Adaptable University‐Agency Early‐Career Fellowship Program Creates a Win‐Win‐Win for Wisconsin's Waters
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Adaptable University‐Agency Early‐Career Fellowship Program Creates a Win‐Win‐Win for Wisconsin's Waters

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  • Journal Title:
    Journal of Contemporary Water Research & Education
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    Many of today's water resources challenges are wicked problems, demanding innovative solutions across the science‐policy‐management nexus. Simultaneously, early‐career researchers in water resources face a shifting professional landscape in which academic career paths are sparse but where versatile skill sets relevant to water resources issues in governments, non‐governmental organizations, and the private sector are in high demand. Here, we describe an adaptable fellowship model that has proven to be a “win‐win‐win” for early‐career researchers, government agencies, and universities tackling wicked water resources challenges in Wisconsin, USA. The fellowship program recruits post‐masters and post‐doctoral fellows to lead research on a water resources challenge identified as a high priority by a government agency partner. Fellows receive mentorship from both academic and agency mentors and co‐produce actionable knowledge. Costs and administrative responsibilities are shared by the university (Sea Grant/Water Resources Institute) and the host agency. Since its inception in 2015, this program has trained 24 fellows across 11 host programs on issues that range from highly quantitative water quality and hydrogeological questions to qualitative assessments of fisheries management and coastal hazards. In this arrangement, fellows receive collaborative and cross‐disciplinary training that prepares them well for diverse career paths, government agencies benefit from new knowledge targeted at pressing water resources management questions, and university institutions accomplish their missions of training researchers and developing actionable knowledge. We describe this model's applicability to other regions and institutions. Ultimately, this type of program benefits society by building long‐term capacity for collaboration which addresses wicked water problems.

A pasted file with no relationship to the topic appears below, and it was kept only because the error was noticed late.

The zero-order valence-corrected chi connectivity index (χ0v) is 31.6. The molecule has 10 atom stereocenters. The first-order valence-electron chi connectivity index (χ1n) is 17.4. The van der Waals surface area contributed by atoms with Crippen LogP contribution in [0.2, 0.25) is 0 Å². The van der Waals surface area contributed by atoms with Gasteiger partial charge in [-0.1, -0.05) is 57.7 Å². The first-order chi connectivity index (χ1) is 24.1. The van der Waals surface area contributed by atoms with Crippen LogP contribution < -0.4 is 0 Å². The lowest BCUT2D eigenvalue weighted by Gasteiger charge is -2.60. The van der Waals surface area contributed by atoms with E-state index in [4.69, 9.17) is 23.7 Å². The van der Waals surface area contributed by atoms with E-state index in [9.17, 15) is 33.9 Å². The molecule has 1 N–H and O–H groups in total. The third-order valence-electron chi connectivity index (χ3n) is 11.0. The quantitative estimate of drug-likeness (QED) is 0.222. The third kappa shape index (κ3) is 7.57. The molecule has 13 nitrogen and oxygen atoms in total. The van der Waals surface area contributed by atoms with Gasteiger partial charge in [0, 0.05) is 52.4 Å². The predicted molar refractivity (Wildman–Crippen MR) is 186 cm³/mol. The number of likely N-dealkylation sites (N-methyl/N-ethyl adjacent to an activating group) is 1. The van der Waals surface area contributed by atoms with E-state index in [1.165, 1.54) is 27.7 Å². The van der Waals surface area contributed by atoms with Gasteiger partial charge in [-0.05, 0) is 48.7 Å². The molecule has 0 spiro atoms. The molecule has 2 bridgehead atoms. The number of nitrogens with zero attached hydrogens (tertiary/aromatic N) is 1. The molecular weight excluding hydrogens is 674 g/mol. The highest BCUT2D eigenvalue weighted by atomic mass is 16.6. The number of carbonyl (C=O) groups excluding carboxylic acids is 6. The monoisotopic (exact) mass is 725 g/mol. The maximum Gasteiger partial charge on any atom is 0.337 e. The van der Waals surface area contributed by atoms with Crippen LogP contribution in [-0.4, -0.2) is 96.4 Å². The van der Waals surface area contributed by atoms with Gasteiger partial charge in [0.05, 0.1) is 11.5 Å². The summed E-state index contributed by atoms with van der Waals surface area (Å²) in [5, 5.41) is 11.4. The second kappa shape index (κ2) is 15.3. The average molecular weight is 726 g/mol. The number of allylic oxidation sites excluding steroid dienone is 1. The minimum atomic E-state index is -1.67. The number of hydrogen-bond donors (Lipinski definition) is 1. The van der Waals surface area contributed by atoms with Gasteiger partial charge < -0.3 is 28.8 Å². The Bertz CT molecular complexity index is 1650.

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    Journal of Contemporary Water Research & Education, 174(1), 139-154
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